Q: How do people call vertical gardens? A:There are several names for Vertical gardens, such as Green Wall, Vegetal Wall, Living Wall, Bio Wall and Plant Wall. To keep it simple, I mainly use Vertical Garden and Green wall. Q: What is a Green Wall? A: A Green Wall or Vertical Garden is a wall, either free-standing or part of a building, that is partially or completely covered with vegetation and, in some cases, soil or an inorganic growing medium.
Q: Who invented the green wall?
A: It wasn’t me but I will explain you in detail how to build your own! The creator of Vertical Gardens or Green Walls is the French botanist Patrick Blanc. On this blog you’ll find more information about the person and his projects. I do not intend to copy his vertical gardens. In fact, my vertical gardens are entirely made by myself!
Q: Is it difficult to build your own green wall?
A: No it’s not difficult to build your own vertical garden! All you need are the right materials, suitable plants and I will guide you step-by-step with creating your own vertical garden.
Maintenance Of The Green Wall
The green wall needs simple maintenance, but deserves special attention regarding the following items:
Exposition to light A light source must be quite close and the green wall must receive 12 hours a day minimum.
Watering of the green wall Use a very reliable system for watering system, the wall can dry out quickly.
Removing Bad Weed For an outdoor green wall, maintain monthly checks for weeds as they can over grow your valuable plants. Apart from these simple tips related to plants and the green wall in general, remember that your green wall is based on a structure. So you have to check the frame regularly, but also the attachments that maintain it to floor and building.
Watering System For Vertical Gardens
Vertical garden structure possibilities: ready-made vs customized
When building your own vertical garden, the most important part of the green wall is the structure.
Nowadays you can purchase some ready-made solutions on the market. These green wall structures usually have a fixed size and are made of plastic or felt.
The main advantage obviously is that you don’t have to bother anymore about the most complex part of your wall. However the ones that I saw have the disadvantage that it is unlikely that your plants will cover your green wall entirely and you will still have some parts where you will see the plastic, which is probably not the result we are looking for..
When you decide to build the structure all by yourself, you need to pick the right material from the beginning. For the main structure of your wall, I recommend a water resistant material that is light weight and cheap.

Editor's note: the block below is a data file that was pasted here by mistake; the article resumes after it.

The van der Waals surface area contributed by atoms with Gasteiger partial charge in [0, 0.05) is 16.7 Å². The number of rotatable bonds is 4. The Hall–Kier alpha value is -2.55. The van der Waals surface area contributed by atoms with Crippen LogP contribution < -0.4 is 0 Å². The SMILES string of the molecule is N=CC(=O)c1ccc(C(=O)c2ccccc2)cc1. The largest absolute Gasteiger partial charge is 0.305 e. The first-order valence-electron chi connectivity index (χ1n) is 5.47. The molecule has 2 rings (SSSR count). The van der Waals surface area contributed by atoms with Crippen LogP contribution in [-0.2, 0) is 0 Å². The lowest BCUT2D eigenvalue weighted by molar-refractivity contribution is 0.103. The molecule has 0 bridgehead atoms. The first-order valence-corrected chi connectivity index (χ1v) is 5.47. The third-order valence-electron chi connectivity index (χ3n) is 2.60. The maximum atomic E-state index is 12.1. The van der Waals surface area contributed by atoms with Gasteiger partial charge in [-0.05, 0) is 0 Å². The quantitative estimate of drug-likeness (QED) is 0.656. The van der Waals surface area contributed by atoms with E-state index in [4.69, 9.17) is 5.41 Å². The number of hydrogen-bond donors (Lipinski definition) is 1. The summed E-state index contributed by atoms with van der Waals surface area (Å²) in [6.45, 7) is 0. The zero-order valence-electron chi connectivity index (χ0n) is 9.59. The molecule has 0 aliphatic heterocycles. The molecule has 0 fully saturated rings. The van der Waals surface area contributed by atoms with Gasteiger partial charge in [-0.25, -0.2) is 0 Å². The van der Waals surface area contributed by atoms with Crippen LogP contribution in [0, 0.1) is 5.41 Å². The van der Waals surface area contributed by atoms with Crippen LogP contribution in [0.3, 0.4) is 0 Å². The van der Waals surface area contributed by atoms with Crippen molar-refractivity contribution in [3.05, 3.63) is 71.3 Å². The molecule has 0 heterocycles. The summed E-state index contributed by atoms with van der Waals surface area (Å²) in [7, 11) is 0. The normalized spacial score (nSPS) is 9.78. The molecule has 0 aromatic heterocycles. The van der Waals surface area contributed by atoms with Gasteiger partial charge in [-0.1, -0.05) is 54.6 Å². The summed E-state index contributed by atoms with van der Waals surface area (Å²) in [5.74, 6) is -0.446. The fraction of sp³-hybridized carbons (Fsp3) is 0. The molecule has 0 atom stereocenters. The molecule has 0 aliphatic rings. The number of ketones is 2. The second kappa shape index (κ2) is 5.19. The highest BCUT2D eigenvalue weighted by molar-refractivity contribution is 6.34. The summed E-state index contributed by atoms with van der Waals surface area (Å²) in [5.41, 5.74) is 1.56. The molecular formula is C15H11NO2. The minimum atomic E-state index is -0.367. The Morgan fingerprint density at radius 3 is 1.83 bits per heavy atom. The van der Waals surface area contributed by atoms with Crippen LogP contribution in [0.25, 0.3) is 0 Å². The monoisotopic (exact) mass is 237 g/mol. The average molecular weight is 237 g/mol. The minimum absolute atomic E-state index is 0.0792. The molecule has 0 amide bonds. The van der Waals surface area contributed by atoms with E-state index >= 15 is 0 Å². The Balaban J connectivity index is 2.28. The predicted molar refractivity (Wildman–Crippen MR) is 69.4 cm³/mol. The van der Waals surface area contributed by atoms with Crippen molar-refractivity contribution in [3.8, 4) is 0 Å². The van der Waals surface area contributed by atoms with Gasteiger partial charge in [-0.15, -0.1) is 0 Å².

Plants suitable for your green wall
The ivy is particularly well suited to the greening of facades. The plant is a strong climber, however this plant does not damage the walls, although it can damage the paint when its roots leave traces.
A green wall all year round
Ivy is suitable for outdoor green walls as it is resistant to harsh weather conditions (flood, frost, drought …). It stays green all year, allowing it to continue to absorb carbon during the winter when most plants have lost their leaves.
The pollination period of ivy is in late summer. The fruits of ivy appear very early in the year (March), and are a wanted food for fruit-eating birds.
In addition Ivy has an aesthetic value, need for your outdoor green wall. Other species commonly used are the Virginia creeper, honeysuckle, wisteria.
Maintenance green wall plants
The maintenance of facades can not be at all times of the year to meet the rhythms of wildlife and flora who have found refuge. Avoid nesting periods or periods of cold winters during which the vegetation provides shelter for many animals.
To facilitate vegetation and maintain natural processes, retain islands of vegetation (moss, ferns) in the maintenance of facades.
The developer must take into account the problems that can appear when installing a green wall in our outside the building:
Be cautious with moisture, such as humidity penetrating the wall of your home. It may damage paint work. Also be aware of any possible short circuits in case you have artificial lighting installed and / or a water pump.
The increasing weight of your green wall is also something to consider. Is your construction strong enough to support the weight of the vertical garden?
To avoid any of these problems and to keep your green wall in good shape, maintenance and regular checks are needed.